I know some of you are wondering where I’ve been for the last few months. I’ve gotten some inquiries so I thought I’d catch you up on what has been happening. One last time I will mention that I had knee replacement surgery in November. I gave myself a good amount of time off work to recover and lucky for me, the really intense recovery only took a few weeks. I was back in the proverbial saddle pretty fast. I used a walker the first week, a cane the second week and about that time stopped the pain meds, which enabled me to drive (it was my left knee, so not needed for the driving effort). I am continuing to heal and I have to say it’s been a very positive experience.
My reason for not blogging started with giving myself space not to do it during recovery, then I was enjoying not having to do it and then the holidays came and I figured no one would notice! January hit like a firestorm and I had no capacity to do anything other than billable work. Now we’re in February and it’s business as usual. I decided it was time for me to refocus and get back to it.
I have been contemplating what has been in my way, other than the details I rely on to support my rationale. I am attached to all the reasons I shared with you and count on them to reduce the anxiety I feel when I am not doing what I “should” be doing, in this case writing my blog. Like you, I take my commitments seriously and when I fall down on the job, I don’t feel good about myself. It is likely that I wouldn’t have stopped blogging except that a distraction, in the form of knee replacement, got in my way.
I know many of you can relate to the concept of getting (or not getting) back in the saddle after a distraction occurs. Whether it is good distraction or bad doesn’t really matter. The issue is that getting around to it requires effort, discipline, and rigor. Often, we don’t feel these are at our fingertips. Here are some ideas that might support you to put your foot in the stirrup and boost yourself back into the saddle.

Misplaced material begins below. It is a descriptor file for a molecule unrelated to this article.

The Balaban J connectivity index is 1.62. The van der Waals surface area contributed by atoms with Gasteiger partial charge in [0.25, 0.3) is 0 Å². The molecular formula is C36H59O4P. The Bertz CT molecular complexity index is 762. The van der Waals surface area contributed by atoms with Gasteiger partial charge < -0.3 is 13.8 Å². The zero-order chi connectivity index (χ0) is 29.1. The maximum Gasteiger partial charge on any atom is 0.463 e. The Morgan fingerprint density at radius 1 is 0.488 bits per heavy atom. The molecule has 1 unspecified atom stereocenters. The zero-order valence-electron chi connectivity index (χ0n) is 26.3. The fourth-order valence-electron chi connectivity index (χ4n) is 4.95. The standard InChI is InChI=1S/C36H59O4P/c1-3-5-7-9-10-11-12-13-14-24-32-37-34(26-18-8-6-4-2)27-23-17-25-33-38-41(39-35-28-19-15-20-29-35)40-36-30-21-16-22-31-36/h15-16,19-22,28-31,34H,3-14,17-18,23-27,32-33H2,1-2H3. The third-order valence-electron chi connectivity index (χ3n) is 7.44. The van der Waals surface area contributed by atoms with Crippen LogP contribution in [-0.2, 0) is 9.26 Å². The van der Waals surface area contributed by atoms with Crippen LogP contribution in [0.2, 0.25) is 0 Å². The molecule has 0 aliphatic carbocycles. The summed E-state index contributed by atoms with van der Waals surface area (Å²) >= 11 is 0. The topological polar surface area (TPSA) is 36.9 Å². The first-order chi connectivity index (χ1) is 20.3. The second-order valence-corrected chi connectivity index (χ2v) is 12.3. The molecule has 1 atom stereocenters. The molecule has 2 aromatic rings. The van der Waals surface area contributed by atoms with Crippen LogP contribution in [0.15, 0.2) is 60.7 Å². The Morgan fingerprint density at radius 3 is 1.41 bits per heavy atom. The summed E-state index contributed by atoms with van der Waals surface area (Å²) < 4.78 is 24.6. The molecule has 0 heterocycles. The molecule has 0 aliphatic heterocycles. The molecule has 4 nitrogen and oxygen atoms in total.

Five Ideas for Revitalizing your Commitment
1. Evaluate Your Level of Excitement
If you are motivated and enthusiastic, it is easier than trying to birth or complete a project you don’t feel connected to. Check in with your excitement level and evaluate your commitment. Reboot if necessary. Recommit to what you are passionate about.
2. Do Your Creative Work First
We tend to get our busy work out of the way and then delve into our projects. This can drain your energy and lesson your capacity to fully focus. Try doing your creative work first and fill in the busy work throughout your day.
3. Affirm Your Success
Speak your project into existence by creating an affirmation. Make it a positive statement of your intended outcome. Post it where you’ll see it and say it out loud throughout the day.
4. Stop Multitasking
According to contemporary thought, multitasking is a misnomer. Although we tend to “feel” more productive when we “think “we are multitasking, being in that zone actually makes us less focused and less productive. Set your timer and work on your project for a determined amount of time. Don’t let all the other “stuff” distract you.
5. “Perfect is the Enemy of Good”
I know some of you get stopped in your tracks because you think “it” is not perfect and therefore not where you should be spending your time. Take a breath and contemplate that your desire for perfection is getting you nowhere and keeps you stuck in the mud.